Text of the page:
Now this morning we learn that that fresh batch of cookies is socialist too.* So I guess we should all just huddle down in our separate caves, clubs at the ready and deny millions of years of evolution as social animals, because it doesn't fit some psychopath's unholy philosophical shotgun wedding of Ayn Rand and Roid Rage Jesus?

    (*Media Matters: In an August 27 post to his blog Gateway Pundit, conservative blogger Jim Hoft criticized President Obama's recent call for Americans "to honor the victims of 9/11 and to reaffirm the strength of our nation with acts of service and charity." Hoft wrote that Obama wants "to desecrate the memory of 9-11 and turn it into a socialist day of community service." )

  • Anonymous on August 29, 2011 10:25 AM:

    http://www.washingtonpost.com/blogs/federal-eye/post/fema-moving-money-around-to-pay-for-hurricane-irene/2011/08/28/gIQAWwmhkJ_blog.html

    "the Federal Emergency Management Agency is temporarily suspending payments to rebuild roads, schools and other structures destroyed during spring tornadoes in Joplin, Mo. and southern states in order to pay for damage caused by Hurricane Irene."

  • SteveT on August 29, 2011 10:25 AM:

    The question is: Is Obama going to continue pursuing the chimera of "bipartisanship". Or his he finally going to fight for what is best for the American people?

    Instead of letting House Democrats draft relief legislation, which the Republican majority can prevent from ever seeing the light of day (and prevent from advancing enough for the media to pay attention), Obama needs to make a national address announcing that he is sending a relief bill to Congress. His announcement needs to list specifics, without getting sidetracked with wonkish details, and include offsets which will be painful to Republicans to pay for it.

    Obama has two choices -- he can play the Republicans game of letting them hold relief hostage and watching them complain to the media that it is Obama's intransigence that is blocking relief. Or, Obama can go over the heads of the Republicans and their media allies and put the Republicans on the spot.

  • DAY on August 29, 2011 10:30 AM:

    The president is going to Talk To Us, at 11:AM.
    I'll probably watch. Or go, as the song says, play solitaire with a deck of fifty one. . .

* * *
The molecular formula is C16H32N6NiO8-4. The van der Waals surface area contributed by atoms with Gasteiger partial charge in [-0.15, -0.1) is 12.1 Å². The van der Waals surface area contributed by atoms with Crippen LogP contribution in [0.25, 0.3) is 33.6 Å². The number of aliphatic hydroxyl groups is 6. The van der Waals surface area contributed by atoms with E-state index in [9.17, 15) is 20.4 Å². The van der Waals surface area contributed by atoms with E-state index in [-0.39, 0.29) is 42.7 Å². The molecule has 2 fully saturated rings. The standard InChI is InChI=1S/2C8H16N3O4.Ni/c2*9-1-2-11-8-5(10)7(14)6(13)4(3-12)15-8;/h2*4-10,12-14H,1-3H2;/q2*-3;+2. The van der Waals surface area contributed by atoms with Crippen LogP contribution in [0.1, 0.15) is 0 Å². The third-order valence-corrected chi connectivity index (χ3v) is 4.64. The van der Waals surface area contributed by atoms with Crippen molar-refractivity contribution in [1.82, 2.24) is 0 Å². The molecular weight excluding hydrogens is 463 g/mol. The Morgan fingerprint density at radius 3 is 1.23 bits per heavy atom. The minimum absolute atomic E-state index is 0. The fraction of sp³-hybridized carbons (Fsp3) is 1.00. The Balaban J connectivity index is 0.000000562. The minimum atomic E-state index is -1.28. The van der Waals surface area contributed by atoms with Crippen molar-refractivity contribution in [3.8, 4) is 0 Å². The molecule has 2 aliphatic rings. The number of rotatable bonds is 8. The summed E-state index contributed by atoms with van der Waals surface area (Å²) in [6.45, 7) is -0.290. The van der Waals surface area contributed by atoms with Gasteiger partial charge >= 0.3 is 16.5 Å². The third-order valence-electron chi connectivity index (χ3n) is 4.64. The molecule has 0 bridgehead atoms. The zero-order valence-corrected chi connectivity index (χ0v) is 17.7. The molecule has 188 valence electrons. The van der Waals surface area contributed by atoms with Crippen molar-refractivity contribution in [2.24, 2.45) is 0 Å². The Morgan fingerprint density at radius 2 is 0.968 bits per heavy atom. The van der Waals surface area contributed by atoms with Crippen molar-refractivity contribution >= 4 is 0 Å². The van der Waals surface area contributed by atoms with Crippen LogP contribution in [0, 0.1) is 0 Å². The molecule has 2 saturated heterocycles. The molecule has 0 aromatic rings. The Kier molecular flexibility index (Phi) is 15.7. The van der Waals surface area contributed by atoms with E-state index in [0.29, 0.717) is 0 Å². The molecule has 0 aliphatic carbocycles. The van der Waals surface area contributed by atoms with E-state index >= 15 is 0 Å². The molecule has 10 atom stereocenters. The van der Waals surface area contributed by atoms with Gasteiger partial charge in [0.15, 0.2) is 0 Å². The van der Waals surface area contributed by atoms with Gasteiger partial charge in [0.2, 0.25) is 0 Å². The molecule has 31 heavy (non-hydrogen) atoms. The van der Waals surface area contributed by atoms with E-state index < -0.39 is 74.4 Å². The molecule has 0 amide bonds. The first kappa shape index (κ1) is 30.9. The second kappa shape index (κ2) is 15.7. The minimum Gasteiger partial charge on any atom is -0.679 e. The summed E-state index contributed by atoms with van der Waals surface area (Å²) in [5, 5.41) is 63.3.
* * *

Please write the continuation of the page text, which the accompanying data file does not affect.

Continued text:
• JM917 on August 29, 2011 10:36 AM:

    I suspect that Cantor's line is going to play quite positively among Red State Repugs. They will think thus: OK, pay disaster assistance to Virginia and North Carolina, which (they will assume) suffered the most material damage from Irene and the Virginia earthquake. Such help is the god-given right of patriotic, Christian southerners, and especially those who choose to (and can afford) to maintain expensive second homes in places like the Outer Banks. And take the money out of those welfare queens and Medicare/Medicaid cheats in the librul states up north, which in any case got off easy (so they they think) from over-hyped Irene.

    I live in Virginia, one congressional district to the west of Cantor's. There are plenty of patriotic Christians here--the ones who listen to Rush, belong to megachurches, and regularly vote Republican--who will think Cantor's got it exactly right. And I'll bet that you'll find the same pattern in the kind of Midwestern districts that vote in lopsided proportions for the Boehners and the Bachmanns.

    Cantor's line is going to reinforce growing sectional tensions, however. I doubt that it's going to help the GOP above the Potomac.

    Captcha: tick-borne eesidu. Yep, it (like Teapartyism) is running rampant in our deer-invested rural woods.

  • zandru on August 29, 2011 10:38 AM:

    Gummo summarizes the Republican Point of View perfectly:

    "So I guess we should all just huddle down in our separate caves, clubs at the ready and deny millions of years of evolution as social animals, because it doesn't fit some psychopath's unholy philosophical shotgun wedding of Ayn Rand and Roid Rage Jesus? "

    I had assumed that the GOP way-back machine was pointed at the 19th century, 18th, 17th ... and might top out in the Dark Ages. It's becoming clear, however, that they're trying to drive the US back to the pre-human era. Well, maybe even before there was multi-cellular life - a remarkable number of species are social, and have derived great benefits therefrom. Ants and humans have been high on the list of species whose success comes from tightly integrated social structures.

    I predict the ants will continue to survive.

  • Rick Massimo on August 29, 2011 10:42 AM:

    I think it's very brave of Cantor to tell Halliburton that they were just gonna have to wait for their next multibillion-dollar check because there were some hurting non-corporate Americans who were, frankly, just more important right now.

    Um, that IS what he was saying, right?

  • Zorro on August 29, 2011 10:51 AM:

    GOP mindset: the states that got whacked the most by Irene were largely blue, so fuck 'em.

    -Z

  • flyonthewall on August 29, 2011 10:51 AM:

    Presidential disaster declarations since 2000. Notice red states have more disasters and thus probably receive more fed money than blue states.

    http://gis.fema.gov/maps/historical.pdf

  • FRP on August 29, 2011 10:54 AM: